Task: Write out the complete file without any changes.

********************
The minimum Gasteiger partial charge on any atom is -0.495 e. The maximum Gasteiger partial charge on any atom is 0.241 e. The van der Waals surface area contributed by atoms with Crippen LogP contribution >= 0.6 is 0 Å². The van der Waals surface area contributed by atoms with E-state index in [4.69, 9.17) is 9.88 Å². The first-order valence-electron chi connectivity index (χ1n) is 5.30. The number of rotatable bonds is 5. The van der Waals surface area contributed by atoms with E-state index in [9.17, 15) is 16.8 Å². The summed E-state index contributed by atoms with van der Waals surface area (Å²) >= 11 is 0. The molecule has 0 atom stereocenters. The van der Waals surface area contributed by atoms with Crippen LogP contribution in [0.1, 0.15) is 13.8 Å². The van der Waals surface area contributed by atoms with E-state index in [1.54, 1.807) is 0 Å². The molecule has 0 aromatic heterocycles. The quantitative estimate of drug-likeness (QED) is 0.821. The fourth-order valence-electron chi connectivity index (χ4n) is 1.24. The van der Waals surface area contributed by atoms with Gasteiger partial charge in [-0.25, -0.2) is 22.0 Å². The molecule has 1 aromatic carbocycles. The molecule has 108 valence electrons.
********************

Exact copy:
The minimum Gasteiger partial charge on any atom is -0.495 e. The maximum Gasteiger partial charge on any atom is 0.241 e. The van der Waals surface area contributed by atoms with Crippen LogP contribution >= 0.6 is 0 Å². The van der Waals surface area contributed by atoms with E-state index in [4.69, 9.17) is 9.88 Å². The first-order valence-electron chi connectivity index (χ1n) is 5.30. The number of rotatable bonds is 5. The van der Waals surface area contributed by atoms with E-state index in [9.17, 15) is 16.8 Å². The summed E-state index contributed by atoms with van der Waals surface area (Å²) >= 11 is 0. The molecule has 0 atom stereocenters. The van der Waals surface area contributed by atoms with Crippen LogP contribution in [0.1, 0.15) is 13.8 Å². The van der Waals surface area contributed by atoms with E-state index in [1.54, 1.807) is 0 Å². The molecule has 0 aromatic heterocycles. The quantitative estimate of drug-likeness (QED) is 0.821. The fourth-order valence-electron chi connectivity index (χ4n) is 1.24. The van der Waals surface area contributed by atoms with Gasteiger partial charge in [-0.25, -0.2) is 22.0 Å². The molecule has 1 aromatic carbocycles. The molecule has 108 valence electrons.